I agree with you about the word "wife." I don't like its connotations and I meant for those connotations to emit from and hover around the word "wife" as I use it in Wedlocked. I'm not a fan of the word "partner" (like a business) or spouse (rhymes with louse) either. Maybe we can invent new words. The traditional role of husband is just as obliterating as the traditional role of wife. I realize in other cultures, in other times and places, that's not the case, but in twenty-first-century America Urban Portlandia, it's easy for a woman to feel like she can have a burgeoning career plus marriage and family, and I'm happy about that. I also recognized it brings a new set of concerns with it.

When my wife became pregnant with our son, there was never a doubt that we weren't both going to raise him equally, that I would be with our son part of the week, plus work and that she would be with him part of the week, plus work. All of that is good. What's difficult about the husband role is that men in their twenties are just coming to terms with the fact that their Superman selves are leftovers from Boy Fantasy that do not serve them in the ordinary world of making copies, 401(k)s, cleaning toilets, waiting in lines of traffic, etc. When I was a little boy, I spent many of my waking hours dreaming of making the winning basket and being carried off the court by screaming fans. I don't think my childhood experience as a Man in America is so different from that of other men. That dreaming, those feelings of entitlement, feelings of extraordinary selfdom do not equip us men with the skills that might be helpful in collaborating and partnering with another flawed human being, serving others selflessly, making room for another person's dream or reach.

In Wedlocked, I talk about a Raymond Carver story in which the father is completely isolated from the wife, young children and babies, the wife's mother; he's at a table drinking by himself as the rest of the family hovers over the baby. That's a stark yet accurate vision of what can happen to a young man in a young family. He does not have that natural, strong connection to the baby the mom has and he may (as I was) be ill-equipped to reach for his wife in those moments of deep loneliness. He's more likely to recede into his dreams where that Super-Touch-My-Dick-Self lurks just after he's made the winning shot. Of course there are other men who are more well-adjusted and I applaud them.

I was stunned by the beauty of the sentences, which were both lyrical and deeply insightful. This phrase (which I picked from a very long sentence full of equally gorgeous clauses) is a good example of what I mean: "They want the glory hold and the great blue rod, they want to feel known not by their spouses but by the other, that which does and does not exist." There's a sort of breathlessness to the intensity of these lines.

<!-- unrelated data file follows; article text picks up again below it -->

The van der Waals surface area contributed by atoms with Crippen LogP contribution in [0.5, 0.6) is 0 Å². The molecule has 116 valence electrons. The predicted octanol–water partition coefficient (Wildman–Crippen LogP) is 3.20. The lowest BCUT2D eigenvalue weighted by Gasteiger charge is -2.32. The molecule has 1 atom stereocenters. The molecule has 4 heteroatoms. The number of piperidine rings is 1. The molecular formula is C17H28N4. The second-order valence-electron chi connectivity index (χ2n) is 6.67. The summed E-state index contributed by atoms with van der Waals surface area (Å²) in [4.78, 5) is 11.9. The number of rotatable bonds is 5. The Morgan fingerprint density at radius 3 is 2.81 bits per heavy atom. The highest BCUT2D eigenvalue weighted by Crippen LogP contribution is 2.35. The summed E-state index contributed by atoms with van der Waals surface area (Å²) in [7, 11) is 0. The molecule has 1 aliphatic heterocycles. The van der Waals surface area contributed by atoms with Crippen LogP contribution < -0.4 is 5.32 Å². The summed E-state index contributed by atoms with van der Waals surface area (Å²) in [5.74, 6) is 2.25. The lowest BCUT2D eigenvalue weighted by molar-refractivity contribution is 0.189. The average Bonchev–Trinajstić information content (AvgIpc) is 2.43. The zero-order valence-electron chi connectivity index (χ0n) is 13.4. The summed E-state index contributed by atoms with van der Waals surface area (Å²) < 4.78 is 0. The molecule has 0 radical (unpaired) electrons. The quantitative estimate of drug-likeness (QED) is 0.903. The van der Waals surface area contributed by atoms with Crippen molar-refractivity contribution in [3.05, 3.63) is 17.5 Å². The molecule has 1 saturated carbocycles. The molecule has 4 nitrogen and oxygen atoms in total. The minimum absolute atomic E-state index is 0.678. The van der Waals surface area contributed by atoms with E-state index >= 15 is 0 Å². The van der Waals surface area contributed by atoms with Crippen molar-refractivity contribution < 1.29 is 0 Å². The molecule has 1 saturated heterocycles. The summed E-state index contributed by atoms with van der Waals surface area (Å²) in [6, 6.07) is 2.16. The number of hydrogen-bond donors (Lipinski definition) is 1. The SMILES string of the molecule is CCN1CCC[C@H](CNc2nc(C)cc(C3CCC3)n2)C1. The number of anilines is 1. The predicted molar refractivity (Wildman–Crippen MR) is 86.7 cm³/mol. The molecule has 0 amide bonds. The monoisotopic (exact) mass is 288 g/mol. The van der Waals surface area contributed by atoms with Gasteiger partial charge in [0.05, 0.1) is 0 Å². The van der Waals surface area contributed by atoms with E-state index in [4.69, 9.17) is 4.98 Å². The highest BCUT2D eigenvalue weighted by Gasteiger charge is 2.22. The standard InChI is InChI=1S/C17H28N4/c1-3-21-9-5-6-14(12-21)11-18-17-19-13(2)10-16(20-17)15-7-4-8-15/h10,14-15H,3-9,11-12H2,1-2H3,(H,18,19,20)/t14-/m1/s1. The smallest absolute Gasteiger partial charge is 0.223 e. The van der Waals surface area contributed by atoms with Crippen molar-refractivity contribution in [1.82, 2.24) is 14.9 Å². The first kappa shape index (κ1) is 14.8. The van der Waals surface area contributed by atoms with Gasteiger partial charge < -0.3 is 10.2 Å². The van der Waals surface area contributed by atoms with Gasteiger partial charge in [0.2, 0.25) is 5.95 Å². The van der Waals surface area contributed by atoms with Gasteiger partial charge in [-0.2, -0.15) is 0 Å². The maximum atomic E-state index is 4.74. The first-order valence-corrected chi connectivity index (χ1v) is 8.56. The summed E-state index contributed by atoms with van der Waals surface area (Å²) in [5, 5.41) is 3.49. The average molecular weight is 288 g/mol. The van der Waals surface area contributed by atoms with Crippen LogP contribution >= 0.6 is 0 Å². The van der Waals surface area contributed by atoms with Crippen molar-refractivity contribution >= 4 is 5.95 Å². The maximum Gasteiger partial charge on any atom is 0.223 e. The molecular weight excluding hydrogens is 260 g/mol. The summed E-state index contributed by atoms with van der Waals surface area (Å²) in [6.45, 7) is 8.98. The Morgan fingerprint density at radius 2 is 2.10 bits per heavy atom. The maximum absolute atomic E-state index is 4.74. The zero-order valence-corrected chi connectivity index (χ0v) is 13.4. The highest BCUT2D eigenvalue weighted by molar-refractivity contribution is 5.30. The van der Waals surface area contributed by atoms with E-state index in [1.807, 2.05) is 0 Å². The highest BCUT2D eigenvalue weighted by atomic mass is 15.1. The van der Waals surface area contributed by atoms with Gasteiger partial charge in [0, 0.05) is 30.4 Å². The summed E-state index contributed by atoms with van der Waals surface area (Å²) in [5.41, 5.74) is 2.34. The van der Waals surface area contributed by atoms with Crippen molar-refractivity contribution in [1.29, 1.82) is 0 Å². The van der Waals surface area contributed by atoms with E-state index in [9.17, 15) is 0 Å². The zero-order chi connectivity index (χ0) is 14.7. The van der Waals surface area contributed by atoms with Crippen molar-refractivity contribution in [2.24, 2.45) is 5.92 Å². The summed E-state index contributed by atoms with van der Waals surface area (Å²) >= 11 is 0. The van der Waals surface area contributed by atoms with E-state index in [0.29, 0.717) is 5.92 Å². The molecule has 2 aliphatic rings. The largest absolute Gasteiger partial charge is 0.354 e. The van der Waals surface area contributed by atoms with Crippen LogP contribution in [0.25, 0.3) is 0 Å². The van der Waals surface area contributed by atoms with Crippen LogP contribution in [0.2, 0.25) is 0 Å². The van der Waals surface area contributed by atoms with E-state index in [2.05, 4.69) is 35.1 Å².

Thanks. This book took me a long time to write. I revise sentence by sentence again and again. I just gave a talk at Columbia College about my paragraphing style, which I call The Unparagraph. In revision I stay with my initial impulse to include. I stay in the difficult moment longer than I can fathom, I crank up the generator, I pitch a tent (read: Motel 6), I continue to express onto the page my way of being in this world. Words are forgettable, we are forgettable. I shove aside to make room for the new line of thought that didn't previously exist in my mind, that I couldn't have had till this exact Present Moment of Composition following the previous one and preceding the next. The Unparagraph begins to burst at its seams and you think you have gone way too far and that is exactly the right place to be, the place of pushing something way too far. You are feeling this disorientation because you have entered deep mystery, you have come to a place you don't recognize, you don't exactly recognize yourself in that place either but you are there and you know your job as an artist, as a maker of things that didn't previously exist, is to stay inside longer. The beautiful (dis)order of the mind's eye propels the Unparagraph. In our minds anything can and does happen, and the Unparagraph not only holds forth but generates further. In late revision I try to hear what I'm listening to, I want to record it before I die, before my thoughts die, each new word is breath, and I'm a different person today, the same person too, working in the same Unparagraph, this same life, and my shifting moods and newly accumulated experiences (of gain, of loss) and the particular way my body decays today give rise to this new Present Moment of Composition (have an hour before I have to pick up my son!), and the Unparagraph holds both old and new, generated and revised, speech and interruption, made and erased; perhaps I hear not "squawk" but "caw;" not "walk" but "lope;" not "missile" but "whistle," and I let this new listening overlay other listenings so what I create is actually unlike my mind but like mind, a symphony of many moments of composition expressing my varied, contradictory selves in wonder, in joy, in crisis, in melancholy, in despair, with loss, with a cold in the nose, with thick tongue, all of these selves not obliterating one another but entangling and climbing the fixed structure of the Unparagraph towards the cosmos. I want my Unparagraph to feel the opposite of manageable, the opposite of presentable, like the mess of human consciousness, of consumption, of restraint amidst insatiable appetite, darkly intrepid thirst, pouring cold liquid down your throat and spilling all over your mouth and letting it run down your chin and chest. I want it to feel like Tomorrow hits today, which is to taste tomorrow today with the aftertaste of yesterday still ringing your breath.